Bang-Bang, You’re Rightwing! The Role of Assassination in Israeli History

Earlier this summer, I read Bill Clinton’s startling insight on the assasination of Israeli Prime Minister Yitzhak Rabin in 2005, passed along by the great columnist MJ Rosenberg:

In 1997, President Bill Clinton told me that he believed that Yigal Amir was that rare assassin whose act of murder succeeded in achieving its goals. He said that neither Lincoln’s nor Kennedy’s murderers achieved the reversal of their respective policies. According to Clinton, the murder of Rabin and the ascension of Binyamin Netanyahu dealt a terrible blow to the chances of achieving peace. He saw Rabin as the indispensable man, a thesis that was proven right when in 2000 Yasir Arafat walked away from a deal he might have found a way to accept if his “partner” still lived.

Clinton’s insight is fascinating but limited: He’s leaving out two other assassinations.

If you read Israeli history—as I am beginning to do—you will find that on two earlier occasions, great men who were offering powerful ideas of sharing the land with the Arabs were also assassinated, in 1948 and 1933.

Assassination #2:

In 1948 Count Folke Bernadotte, a Swede who had helped Jews escape the Holocaust, came to Israel as the UN Mediator on Palestine. Bernadotte was the unanimous choice of the international community to negotiate between Israel and its Arab neighbors. He came up with a partition plan that included making Jerusalem an international city.

On September 17, 1948, Bruce Stedman, an American working for the U.N., was in the front Jeep of a three-Jeep UN caravan, with Bernadotte in the middle Jeep, when they pulled up to a roadblock in the no-man’s land in Jerusalem between Jordan and Israel. Says Stedman: “Two or three guys came out of the bush with tommy guns and went right to the middle Jeep and shot through the dust curtains, killing Bernadotte and a French general.”

The guilty parties were never apprehended, though according to Avi Shlaim’s great book, The Iron Wall, the assassins were known to be members of the Stern Gang and the assassination was approved by Yitzhak Shamir, a future Prime Minister of Israel.

Assassination #1:

On a night in June 1933, two men went up to a couple on the beach in Tel Aviv and after shining a flashlight in the man’s face, shot him. The wife called for help. A few hours later leading Zionist intellectual Chaim Arlosoroff died, at 34, in a Tel Aviv hospital.

No one has ever been found guilty of Arlosoroff’s murder, which has reverberated in Israeli mythology for decades because Arlosoroff was a moderate, and a worldly European. He opposed the hardliners’ nationalist dreams, thought they were making an “idol” of the Western Wall, and believed the Zionist state would have to share the land somehow with the Arabs.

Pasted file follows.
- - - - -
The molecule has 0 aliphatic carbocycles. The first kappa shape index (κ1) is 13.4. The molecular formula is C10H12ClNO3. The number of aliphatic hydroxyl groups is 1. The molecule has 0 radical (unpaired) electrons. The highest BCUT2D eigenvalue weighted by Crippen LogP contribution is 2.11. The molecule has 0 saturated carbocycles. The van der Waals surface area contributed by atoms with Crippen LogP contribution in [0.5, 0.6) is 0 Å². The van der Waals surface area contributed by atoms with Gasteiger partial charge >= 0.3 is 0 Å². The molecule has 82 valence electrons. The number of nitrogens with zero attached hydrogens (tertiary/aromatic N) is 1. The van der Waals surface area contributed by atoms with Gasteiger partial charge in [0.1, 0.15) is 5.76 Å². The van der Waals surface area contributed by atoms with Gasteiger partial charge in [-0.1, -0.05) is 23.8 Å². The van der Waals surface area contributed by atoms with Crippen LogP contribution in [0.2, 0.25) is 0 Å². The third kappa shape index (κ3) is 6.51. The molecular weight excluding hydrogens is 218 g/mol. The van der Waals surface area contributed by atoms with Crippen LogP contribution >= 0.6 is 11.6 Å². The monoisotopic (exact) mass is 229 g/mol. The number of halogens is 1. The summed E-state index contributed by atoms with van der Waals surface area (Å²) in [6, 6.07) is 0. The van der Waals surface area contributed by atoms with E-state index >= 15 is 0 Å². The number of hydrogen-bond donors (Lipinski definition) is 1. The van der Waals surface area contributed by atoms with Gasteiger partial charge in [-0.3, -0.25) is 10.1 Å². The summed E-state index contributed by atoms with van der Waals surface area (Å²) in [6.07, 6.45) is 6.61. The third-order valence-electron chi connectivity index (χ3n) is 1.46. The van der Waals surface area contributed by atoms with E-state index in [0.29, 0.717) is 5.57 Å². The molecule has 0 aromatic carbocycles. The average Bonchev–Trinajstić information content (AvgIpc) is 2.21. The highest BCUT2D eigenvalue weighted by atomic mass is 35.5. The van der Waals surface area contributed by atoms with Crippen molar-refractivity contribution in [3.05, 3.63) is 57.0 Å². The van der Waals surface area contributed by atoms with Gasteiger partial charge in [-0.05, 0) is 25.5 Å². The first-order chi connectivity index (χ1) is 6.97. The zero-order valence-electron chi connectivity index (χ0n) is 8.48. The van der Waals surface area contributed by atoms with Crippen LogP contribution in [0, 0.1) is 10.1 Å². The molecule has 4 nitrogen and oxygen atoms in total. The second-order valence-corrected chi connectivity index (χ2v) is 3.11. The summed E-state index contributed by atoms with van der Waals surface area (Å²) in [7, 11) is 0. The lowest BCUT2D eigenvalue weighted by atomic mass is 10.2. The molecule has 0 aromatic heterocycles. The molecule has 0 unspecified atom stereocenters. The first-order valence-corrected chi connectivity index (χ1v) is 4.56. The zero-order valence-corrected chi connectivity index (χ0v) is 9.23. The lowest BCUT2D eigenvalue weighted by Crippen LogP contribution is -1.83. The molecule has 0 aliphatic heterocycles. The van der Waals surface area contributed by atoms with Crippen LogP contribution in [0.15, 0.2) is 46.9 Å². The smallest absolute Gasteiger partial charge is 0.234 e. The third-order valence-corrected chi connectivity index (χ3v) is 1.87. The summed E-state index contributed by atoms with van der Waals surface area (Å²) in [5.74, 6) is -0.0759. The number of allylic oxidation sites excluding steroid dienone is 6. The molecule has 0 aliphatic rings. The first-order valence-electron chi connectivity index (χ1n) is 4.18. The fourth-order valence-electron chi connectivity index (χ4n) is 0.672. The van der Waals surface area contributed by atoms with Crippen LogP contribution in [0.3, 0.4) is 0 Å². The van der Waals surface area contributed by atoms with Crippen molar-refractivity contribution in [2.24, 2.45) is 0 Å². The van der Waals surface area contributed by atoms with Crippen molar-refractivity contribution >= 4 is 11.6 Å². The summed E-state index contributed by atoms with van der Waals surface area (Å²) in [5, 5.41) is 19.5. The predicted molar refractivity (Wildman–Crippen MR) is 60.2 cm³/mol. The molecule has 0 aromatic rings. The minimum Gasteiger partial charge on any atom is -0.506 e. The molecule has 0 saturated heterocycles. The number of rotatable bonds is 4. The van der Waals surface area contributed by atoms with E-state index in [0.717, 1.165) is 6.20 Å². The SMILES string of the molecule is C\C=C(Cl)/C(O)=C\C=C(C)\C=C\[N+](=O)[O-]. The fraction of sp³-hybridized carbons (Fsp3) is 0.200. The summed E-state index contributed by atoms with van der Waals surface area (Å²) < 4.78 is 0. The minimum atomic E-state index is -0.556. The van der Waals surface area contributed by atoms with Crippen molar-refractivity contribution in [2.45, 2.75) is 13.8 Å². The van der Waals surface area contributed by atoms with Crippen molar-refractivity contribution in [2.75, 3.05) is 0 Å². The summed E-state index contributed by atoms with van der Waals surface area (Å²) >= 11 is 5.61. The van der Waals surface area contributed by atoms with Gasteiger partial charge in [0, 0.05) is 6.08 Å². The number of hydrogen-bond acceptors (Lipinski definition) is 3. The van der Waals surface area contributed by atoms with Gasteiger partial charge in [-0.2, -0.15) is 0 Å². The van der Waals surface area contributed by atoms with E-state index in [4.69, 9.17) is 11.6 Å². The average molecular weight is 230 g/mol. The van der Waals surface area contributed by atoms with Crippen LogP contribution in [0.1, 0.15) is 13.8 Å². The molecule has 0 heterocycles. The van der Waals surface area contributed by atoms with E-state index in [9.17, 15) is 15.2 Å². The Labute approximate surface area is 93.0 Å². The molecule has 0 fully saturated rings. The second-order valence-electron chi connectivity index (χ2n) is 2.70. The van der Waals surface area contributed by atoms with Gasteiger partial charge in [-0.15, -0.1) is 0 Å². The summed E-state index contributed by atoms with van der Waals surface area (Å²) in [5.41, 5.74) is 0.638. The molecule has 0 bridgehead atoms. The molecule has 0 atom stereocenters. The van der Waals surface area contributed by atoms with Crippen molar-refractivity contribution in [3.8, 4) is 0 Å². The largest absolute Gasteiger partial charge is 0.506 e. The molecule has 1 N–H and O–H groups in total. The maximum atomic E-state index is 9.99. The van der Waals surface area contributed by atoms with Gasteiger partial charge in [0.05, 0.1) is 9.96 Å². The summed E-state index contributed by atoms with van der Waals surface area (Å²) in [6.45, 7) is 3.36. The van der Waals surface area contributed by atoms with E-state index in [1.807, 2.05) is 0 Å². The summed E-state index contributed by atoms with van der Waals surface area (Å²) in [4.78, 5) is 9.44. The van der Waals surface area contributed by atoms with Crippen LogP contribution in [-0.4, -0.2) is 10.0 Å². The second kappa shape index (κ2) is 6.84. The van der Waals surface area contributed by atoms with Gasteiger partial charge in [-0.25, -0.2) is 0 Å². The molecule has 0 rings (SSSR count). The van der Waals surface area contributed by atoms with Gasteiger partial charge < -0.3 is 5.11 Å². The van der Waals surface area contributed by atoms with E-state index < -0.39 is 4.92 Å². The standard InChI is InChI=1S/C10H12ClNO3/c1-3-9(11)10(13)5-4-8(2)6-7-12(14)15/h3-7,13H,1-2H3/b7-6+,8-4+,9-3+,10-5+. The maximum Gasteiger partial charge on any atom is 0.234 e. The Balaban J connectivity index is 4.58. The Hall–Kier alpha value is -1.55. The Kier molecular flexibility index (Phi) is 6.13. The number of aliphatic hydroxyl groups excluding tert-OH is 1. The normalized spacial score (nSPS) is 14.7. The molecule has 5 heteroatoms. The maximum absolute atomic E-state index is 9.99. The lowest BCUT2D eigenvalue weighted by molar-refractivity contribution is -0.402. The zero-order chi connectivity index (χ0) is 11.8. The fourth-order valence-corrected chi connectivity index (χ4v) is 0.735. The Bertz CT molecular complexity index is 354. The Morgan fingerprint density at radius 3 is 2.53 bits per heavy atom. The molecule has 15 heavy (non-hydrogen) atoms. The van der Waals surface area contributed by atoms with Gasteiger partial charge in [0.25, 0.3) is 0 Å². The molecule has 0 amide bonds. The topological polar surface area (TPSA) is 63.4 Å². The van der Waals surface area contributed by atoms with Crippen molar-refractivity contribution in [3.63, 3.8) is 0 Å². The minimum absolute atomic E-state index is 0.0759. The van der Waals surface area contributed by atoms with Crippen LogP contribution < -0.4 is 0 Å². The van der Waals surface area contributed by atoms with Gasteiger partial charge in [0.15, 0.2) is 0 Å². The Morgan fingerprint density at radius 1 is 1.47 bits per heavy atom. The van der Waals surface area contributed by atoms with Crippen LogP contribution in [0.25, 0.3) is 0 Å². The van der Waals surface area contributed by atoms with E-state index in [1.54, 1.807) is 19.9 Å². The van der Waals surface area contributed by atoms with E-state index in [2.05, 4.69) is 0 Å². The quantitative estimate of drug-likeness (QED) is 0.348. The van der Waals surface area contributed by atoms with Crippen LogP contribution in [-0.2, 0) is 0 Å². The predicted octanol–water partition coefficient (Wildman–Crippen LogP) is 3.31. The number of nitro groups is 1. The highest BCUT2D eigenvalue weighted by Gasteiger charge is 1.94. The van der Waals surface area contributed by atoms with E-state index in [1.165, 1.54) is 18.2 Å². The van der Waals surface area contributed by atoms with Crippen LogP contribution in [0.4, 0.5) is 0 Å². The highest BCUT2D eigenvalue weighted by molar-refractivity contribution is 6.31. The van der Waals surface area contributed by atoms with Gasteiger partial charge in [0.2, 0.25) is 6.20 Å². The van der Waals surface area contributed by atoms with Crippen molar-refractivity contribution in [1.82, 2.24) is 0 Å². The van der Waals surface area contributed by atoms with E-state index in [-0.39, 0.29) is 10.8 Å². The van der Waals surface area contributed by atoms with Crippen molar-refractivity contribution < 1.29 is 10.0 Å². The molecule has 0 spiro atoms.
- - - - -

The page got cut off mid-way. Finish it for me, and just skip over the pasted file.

He even understood that a Arab nation was coming into existence in the 1930s in Palestine, under the administration of the British. Arlosoroff wrote:

An Arab movement does exist. It would be pernicious for us to belittle it, or to rely on bayonets, be they Jewish or English, to suppress it. You can rely on bayonets only for a limited period of time, but not for decades.

He wrote that in the 1920s! What would he have said about the great Lebanon invasion of 2006? As Arlosoroff’s biographer, Shlomo Avineri, wrote (and I have taken much of my info from his book, Arlosoroff), movingly, “To an Israel that would still like to be an Athens, and not a Sparta, Arlosoroff—though assassinated&#151is still alive.”

Israel is Sparta. I know; I went there this summer. I was as appalled by the culture of extremism as Bruce Stedman was, 60 years ago, especially after his boss’s murderers ascended to high office.

Add up Assassinations 1, 2, and 3, and what do you get? Well, you get a polity that has established a clear line in the sand about moderation. When powerful moderates arise, ka-boom. Everyone talks about extremist violence in the Arab world, and with good reason. Lately, Syria has become a pariah state in part because of its alleged role in the Hariri assassination in Beirut in 2005. But what about the 1,2,3 Israeli assassinations? Yitzhak Shamir becomes Prime Minister of Israel a few decades after he orders a political murder of a key moderate and the U.S. doesn’t say a word. Arlosoroff is forever mourned by doves (and Menachem Begin tries and fails to put the matter to rest in the 80s), without anyone in the U.S. ever hearing about the dude. And today many in Israel believe that Rabin’s assassin did a good thing, and should be released from prison!

One more point. The effectiveness of the Israel lobby is that it has essentially limited American communication to whoever is in power in Sparta, oops, Israel. Meaning the nationalists, who have gained power in ways that we wouldn’t approve of here, and for whom violence has always been an essential tool. So the left in Israel is politically marooned in its own country. As are progressives here. What is changing today—I’m a cockeyed optimist—is that bridges are being built between American moderates and Israeli progressives. We have a lot to talk about.

But watch your back!